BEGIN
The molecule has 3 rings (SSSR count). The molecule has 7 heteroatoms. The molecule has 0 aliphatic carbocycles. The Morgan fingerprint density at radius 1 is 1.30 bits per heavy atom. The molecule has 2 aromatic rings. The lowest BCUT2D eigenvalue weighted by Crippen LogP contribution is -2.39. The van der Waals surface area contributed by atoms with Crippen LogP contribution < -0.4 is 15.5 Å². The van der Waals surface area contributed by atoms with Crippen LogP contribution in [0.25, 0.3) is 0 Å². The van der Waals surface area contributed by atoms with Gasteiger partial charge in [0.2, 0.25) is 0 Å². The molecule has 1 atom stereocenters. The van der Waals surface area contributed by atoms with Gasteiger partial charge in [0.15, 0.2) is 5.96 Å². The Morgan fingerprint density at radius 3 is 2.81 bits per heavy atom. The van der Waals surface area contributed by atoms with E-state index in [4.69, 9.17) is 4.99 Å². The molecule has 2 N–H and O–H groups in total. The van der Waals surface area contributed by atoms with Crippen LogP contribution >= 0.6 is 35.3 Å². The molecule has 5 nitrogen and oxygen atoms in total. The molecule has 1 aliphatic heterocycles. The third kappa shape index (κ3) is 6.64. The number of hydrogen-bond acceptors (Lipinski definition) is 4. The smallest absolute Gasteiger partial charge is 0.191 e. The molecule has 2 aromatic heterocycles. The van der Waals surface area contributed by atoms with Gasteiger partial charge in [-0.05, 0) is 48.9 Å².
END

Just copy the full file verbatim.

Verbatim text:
The molecule has 3 rings (SSSR count). The molecule has 7 heteroatoms. The molecule has 0 aliphatic carbocycles. The Morgan fingerprint density at radius 1 is 1.30 bits per heavy atom. The molecule has 2 aromatic rings. The lowest BCUT2D eigenvalue weighted by Crippen LogP contribution is -2.39. The van der Waals surface area contributed by atoms with Crippen LogP contribution < -0.4 is 15.5 Å². The van der Waals surface area contributed by atoms with Crippen LogP contribution in [0.25, 0.3) is 0 Å². The van der Waals surface area contributed by atoms with Gasteiger partial charge in [0.2, 0.25) is 0 Å². The molecule has 1 atom stereocenters. The van der Waals surface area contributed by atoms with Gasteiger partial charge in [0.15, 0.2) is 5.96 Å². The Morgan fingerprint density at radius 3 is 2.81 bits per heavy atom. The van der Waals surface area contributed by atoms with E-state index in [4.69, 9.17) is 4.99 Å². The molecule has 2 N–H and O–H groups in total. The van der Waals surface area contributed by atoms with Crippen LogP contribution >= 0.6 is 35.3 Å². The molecule has 5 nitrogen and oxygen atoms in total. The molecule has 1 aliphatic heterocycles. The third kappa shape index (κ3) is 6.64. The number of hydrogen-bond acceptors (Lipinski definition) is 4. The smallest absolute Gasteiger partial charge is 0.191 e. The molecule has 2 aromatic heterocycles. The van der Waals surface area contributed by atoms with Gasteiger partial charge in [-0.05, 0) is 48.9 Å².